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Blu and Jewel encounter monkeys that try and capture them. The long journey comes to an end and both macaws have come to learn more about each other and themselves in the process.

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The film is completely adorable. Both macaws have their conflicting attitudes and bicker like an old married couple. It’s like they have been together for much too long. The emotion is definitely there but they way they express it towards each other comes through a bit on the aggressive side. Will.I.Am is one of the most interesting colorful characters in the film as Pedro and paired up along side Jaime Foxx as Nico the duo are spectacular and hilarious. Although they probably steal every scene their characters are in. The entire film is colorful, so colorful. It’s intense and quite bright. Even the night in this animated film seems too colorful to be dark. Linda, the librarian or nerd of the story seems to transform with just the change of outfit. Even though she always quite perky and cute for an animated character, she changes outfits and becomes a totally different character. At the end of the day, Rio is a delight from start to finish.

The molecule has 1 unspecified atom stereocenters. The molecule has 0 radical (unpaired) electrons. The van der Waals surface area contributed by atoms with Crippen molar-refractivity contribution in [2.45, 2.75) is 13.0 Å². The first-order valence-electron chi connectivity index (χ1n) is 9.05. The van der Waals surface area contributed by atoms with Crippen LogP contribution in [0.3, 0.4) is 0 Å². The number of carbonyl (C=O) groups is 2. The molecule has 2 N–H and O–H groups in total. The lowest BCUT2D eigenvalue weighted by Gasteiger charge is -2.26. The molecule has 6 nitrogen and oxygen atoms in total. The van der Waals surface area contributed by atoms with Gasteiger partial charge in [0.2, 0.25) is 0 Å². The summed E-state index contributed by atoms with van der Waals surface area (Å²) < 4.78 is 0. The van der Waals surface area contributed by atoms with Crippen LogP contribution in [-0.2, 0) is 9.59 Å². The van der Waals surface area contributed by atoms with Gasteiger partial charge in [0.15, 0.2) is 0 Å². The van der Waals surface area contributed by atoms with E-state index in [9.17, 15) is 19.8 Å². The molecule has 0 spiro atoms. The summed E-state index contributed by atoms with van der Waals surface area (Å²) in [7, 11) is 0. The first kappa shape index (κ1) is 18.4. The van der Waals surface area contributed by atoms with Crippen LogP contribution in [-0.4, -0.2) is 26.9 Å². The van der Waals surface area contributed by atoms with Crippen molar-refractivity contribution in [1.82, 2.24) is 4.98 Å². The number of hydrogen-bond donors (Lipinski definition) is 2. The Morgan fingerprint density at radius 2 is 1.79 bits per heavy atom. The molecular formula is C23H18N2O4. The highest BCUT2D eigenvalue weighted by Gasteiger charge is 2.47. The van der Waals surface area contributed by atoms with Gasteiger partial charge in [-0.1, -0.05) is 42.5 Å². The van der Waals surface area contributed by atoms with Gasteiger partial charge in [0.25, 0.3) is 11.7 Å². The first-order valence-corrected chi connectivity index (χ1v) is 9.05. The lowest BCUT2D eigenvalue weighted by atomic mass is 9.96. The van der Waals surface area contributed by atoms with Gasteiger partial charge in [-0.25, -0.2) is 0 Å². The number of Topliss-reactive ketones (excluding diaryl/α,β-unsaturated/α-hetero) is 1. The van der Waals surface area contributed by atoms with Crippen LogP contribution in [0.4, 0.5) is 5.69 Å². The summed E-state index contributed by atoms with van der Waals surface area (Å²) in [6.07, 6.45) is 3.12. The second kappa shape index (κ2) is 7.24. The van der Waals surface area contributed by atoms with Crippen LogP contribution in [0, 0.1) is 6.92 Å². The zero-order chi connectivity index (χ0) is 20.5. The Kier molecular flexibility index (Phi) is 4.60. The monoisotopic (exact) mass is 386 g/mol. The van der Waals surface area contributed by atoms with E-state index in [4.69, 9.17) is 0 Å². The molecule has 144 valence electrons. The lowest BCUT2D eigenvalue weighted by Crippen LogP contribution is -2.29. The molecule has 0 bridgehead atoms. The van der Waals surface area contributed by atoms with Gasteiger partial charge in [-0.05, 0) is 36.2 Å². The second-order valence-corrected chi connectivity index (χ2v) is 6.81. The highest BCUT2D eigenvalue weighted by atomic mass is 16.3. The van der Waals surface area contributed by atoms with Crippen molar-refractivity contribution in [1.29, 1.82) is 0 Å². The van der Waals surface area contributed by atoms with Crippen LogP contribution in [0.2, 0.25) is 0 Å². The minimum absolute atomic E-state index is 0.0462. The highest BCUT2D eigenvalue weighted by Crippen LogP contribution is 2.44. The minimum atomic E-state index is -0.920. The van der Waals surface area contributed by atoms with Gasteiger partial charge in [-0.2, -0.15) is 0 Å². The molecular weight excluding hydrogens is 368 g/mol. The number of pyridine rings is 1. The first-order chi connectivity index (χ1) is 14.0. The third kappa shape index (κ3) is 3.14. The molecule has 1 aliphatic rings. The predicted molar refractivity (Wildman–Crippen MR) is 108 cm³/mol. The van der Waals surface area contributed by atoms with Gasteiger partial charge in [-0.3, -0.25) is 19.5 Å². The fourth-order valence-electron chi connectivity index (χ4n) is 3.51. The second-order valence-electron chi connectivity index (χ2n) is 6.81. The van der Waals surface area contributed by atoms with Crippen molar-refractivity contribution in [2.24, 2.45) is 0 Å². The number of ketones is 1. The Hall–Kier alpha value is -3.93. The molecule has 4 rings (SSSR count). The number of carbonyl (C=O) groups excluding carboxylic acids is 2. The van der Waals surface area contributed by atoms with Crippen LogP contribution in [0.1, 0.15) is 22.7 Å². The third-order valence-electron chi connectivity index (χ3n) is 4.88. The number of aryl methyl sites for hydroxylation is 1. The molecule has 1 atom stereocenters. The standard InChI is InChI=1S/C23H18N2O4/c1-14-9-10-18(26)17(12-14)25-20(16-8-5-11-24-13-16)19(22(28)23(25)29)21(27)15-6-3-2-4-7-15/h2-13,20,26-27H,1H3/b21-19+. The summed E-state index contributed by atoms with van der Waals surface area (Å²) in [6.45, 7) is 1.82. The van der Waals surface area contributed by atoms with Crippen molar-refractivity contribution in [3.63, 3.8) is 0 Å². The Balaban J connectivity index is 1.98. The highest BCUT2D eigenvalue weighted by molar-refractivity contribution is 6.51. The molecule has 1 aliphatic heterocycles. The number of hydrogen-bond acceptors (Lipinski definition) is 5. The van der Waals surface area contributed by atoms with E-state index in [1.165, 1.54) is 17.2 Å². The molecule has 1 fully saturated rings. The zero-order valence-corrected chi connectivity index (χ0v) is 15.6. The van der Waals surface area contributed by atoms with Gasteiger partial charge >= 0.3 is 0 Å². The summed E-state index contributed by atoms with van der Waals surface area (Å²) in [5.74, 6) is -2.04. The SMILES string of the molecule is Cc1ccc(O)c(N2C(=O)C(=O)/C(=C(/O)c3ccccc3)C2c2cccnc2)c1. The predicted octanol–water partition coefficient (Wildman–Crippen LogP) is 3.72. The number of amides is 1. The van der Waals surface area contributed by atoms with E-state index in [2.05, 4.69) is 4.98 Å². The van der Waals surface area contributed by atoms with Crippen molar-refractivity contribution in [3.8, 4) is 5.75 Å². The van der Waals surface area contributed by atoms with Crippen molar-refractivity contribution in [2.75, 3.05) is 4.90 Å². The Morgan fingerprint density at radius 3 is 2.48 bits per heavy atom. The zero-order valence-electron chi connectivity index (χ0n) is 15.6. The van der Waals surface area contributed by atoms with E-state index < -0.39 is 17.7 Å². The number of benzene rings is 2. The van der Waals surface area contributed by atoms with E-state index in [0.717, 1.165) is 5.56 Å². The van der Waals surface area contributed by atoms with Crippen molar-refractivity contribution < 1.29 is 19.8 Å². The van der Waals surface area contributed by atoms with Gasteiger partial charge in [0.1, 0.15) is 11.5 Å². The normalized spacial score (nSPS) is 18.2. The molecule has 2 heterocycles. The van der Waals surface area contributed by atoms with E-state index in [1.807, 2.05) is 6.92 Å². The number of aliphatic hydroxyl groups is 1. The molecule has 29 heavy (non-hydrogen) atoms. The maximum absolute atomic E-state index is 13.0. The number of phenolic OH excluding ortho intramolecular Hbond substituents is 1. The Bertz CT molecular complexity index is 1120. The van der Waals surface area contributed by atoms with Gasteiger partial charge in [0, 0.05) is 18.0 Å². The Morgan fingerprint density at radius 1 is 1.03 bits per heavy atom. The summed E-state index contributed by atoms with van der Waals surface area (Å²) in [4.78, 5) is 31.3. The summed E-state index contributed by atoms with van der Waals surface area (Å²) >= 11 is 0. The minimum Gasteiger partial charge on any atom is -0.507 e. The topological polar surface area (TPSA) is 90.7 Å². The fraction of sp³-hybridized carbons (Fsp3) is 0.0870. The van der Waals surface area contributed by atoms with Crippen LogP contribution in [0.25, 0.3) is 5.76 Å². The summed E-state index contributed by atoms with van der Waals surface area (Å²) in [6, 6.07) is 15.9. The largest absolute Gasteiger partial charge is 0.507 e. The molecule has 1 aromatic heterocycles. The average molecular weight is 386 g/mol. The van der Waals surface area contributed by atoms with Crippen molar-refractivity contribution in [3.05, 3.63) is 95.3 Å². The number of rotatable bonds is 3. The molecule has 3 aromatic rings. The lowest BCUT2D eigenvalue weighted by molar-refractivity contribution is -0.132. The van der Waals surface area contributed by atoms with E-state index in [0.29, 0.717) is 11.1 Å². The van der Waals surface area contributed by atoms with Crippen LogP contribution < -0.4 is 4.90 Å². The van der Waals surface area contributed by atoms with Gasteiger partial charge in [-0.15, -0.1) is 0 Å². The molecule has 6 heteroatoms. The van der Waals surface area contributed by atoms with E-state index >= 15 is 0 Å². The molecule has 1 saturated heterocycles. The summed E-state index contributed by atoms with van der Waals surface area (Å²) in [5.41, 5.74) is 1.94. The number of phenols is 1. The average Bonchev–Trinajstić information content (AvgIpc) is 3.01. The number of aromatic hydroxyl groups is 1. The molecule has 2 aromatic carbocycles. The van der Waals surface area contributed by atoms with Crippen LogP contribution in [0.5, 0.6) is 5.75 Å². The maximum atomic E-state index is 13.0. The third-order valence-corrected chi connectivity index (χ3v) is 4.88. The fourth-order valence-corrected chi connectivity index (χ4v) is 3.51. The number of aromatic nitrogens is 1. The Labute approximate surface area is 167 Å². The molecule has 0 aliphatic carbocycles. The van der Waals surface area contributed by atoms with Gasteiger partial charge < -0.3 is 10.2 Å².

Next week, Online Editor of the East Los Angeles College Erik Luna will come in to cover the stopmotion feature that is as beautiful as it is terrifying to watch with Coraline.

Film A Week Week 15: Coroline (2007)
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Saturday, April 20th

Film A Week Week 13: The Prince of Egypt (1998) With Special Guest Jenni Chante from a-freakin-dorable-animation.tumblr.com

Editor’s Note: Deeply sorry about the delays to this post of Film A Week. I had a hectic week due to Spring Break and events I had to host and attend. I will be on my ‘A’ game more in the near future.